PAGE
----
From the Back Cover
Northern California, during the violent end of the 1960s. At the start of summer, teenager Evie Boyd sees a group of girls in the park and is immediately struck by their freedom, their careless dress, their dangerous aura of abandon. Soon, Evie is in thrall to Suzanne, a mesmerizing older girl, and drawn into the circle of a soon-to-be infamous cult and the man who is its charismatic leader. The group’s sprawling ranch is eerie and run-down, but to Evie it is exotic, thrilling, charged- a place where she feels desperate to be accepted. As she spends more time away from her mother and the rhythms of her daily life, and as her obsession with Suzanne intensifies, Evie does not realize she is coming closer and closer to unthinkable violence, and to that moment in a girl’s life when everything can go horribly wrong.
Emma Cline’s debut novel THE GIRLS was the “it” book of summer 2016, and, yes, it did take me three years to finally pick it up. Moody and dramatic, very much like the first season of True Detective, it follows fourteen year-old Evie Boyd’s coming-of-age as she is drawn into a dangerous, Manson-esque cult. Told with Cline’s spellbinding prose, THE GIRLS is an irresistible, compelling read that begs to be finished in one sitting.
“Poor girls. The world fattens them on the promise of love. How badly they need it, and how little most of them will ever get. The treacled pop songs, the dresses described in the catalogs with words like “sunset” and “Paris.” Then the dreams are taken away with such violent force, the hand wrenching the buttons of the jeans, nobody looking at the man shouting at his girlfriend on the bus.”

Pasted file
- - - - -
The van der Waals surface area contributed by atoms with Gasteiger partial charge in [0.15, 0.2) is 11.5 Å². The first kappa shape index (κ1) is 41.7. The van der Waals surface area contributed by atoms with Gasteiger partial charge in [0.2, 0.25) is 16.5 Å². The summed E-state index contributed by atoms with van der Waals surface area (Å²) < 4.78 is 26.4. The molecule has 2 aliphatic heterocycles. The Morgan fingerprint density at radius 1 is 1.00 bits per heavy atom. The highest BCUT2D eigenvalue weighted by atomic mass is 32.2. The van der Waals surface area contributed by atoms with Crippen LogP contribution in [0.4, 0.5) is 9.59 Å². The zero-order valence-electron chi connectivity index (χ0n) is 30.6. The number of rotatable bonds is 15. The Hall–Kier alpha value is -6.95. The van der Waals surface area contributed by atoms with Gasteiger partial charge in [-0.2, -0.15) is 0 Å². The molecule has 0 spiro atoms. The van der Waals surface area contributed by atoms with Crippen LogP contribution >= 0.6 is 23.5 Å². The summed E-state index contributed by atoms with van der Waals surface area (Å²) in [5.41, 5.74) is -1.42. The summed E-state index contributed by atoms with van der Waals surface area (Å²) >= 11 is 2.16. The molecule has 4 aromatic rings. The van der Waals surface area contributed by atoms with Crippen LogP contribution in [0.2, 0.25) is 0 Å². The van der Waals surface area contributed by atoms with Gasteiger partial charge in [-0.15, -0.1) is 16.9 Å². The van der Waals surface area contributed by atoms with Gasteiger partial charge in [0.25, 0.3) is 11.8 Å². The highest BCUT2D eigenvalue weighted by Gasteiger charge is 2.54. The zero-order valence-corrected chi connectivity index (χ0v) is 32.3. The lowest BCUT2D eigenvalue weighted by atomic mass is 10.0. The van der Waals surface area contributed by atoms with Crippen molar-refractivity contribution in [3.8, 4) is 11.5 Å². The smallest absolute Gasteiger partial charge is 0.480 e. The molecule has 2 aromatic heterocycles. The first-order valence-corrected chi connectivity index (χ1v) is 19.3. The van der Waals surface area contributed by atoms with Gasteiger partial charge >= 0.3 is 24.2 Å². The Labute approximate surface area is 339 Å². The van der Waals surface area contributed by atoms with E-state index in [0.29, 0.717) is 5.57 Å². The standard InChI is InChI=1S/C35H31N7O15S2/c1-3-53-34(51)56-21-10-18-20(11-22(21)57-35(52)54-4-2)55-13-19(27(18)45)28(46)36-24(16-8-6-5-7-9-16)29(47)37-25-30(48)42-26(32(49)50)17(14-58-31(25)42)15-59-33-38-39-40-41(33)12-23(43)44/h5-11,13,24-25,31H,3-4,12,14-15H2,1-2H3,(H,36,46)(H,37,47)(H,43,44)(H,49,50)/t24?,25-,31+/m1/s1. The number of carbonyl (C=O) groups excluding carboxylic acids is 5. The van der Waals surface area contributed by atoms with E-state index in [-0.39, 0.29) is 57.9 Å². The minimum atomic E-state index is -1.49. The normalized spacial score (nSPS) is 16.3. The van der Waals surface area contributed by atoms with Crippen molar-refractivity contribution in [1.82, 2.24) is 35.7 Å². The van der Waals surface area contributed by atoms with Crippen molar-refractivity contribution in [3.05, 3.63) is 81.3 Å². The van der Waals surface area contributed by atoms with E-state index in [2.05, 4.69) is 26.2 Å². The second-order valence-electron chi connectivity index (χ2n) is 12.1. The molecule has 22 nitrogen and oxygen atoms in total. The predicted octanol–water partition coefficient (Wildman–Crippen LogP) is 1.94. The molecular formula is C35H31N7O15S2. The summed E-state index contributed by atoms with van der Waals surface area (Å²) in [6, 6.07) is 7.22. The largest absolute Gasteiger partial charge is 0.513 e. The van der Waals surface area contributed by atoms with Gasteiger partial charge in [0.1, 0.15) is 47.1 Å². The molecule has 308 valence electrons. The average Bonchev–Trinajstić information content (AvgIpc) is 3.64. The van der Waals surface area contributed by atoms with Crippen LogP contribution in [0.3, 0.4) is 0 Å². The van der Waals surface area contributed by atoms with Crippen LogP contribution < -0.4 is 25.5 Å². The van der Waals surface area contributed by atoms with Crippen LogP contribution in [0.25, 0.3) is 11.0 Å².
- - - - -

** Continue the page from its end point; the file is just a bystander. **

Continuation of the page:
THE GIRLS takes place in the 1960s, but it may as well occur in modern day; the focus is not on the historical time period but on Evie’s coming-of-age, a universal experience for adolescent girls whether today or fifty years ago. Time indicators like music, film, and technology are rarely, if ever, mentioned to set the book in the 60s, which makes THE GIRLS all the better: Evie’s story seems less like an entertaining anecdote and more like the real deal.
Even better than the story itself is the language through which it’s told. Cline’s words are as mesmerizing as the cult her protagonist joins; like Evie, once I was in, I was hooked. As soon as I got past to her unusual use of language in the first few pages, the novel became addictive. Though not much happens in terms of plot, THE GIRLS is still a fast-paced read, psychological thriller meets bildungsroman. I’d highly, highly recommend THE GIRLS for a quick summer read!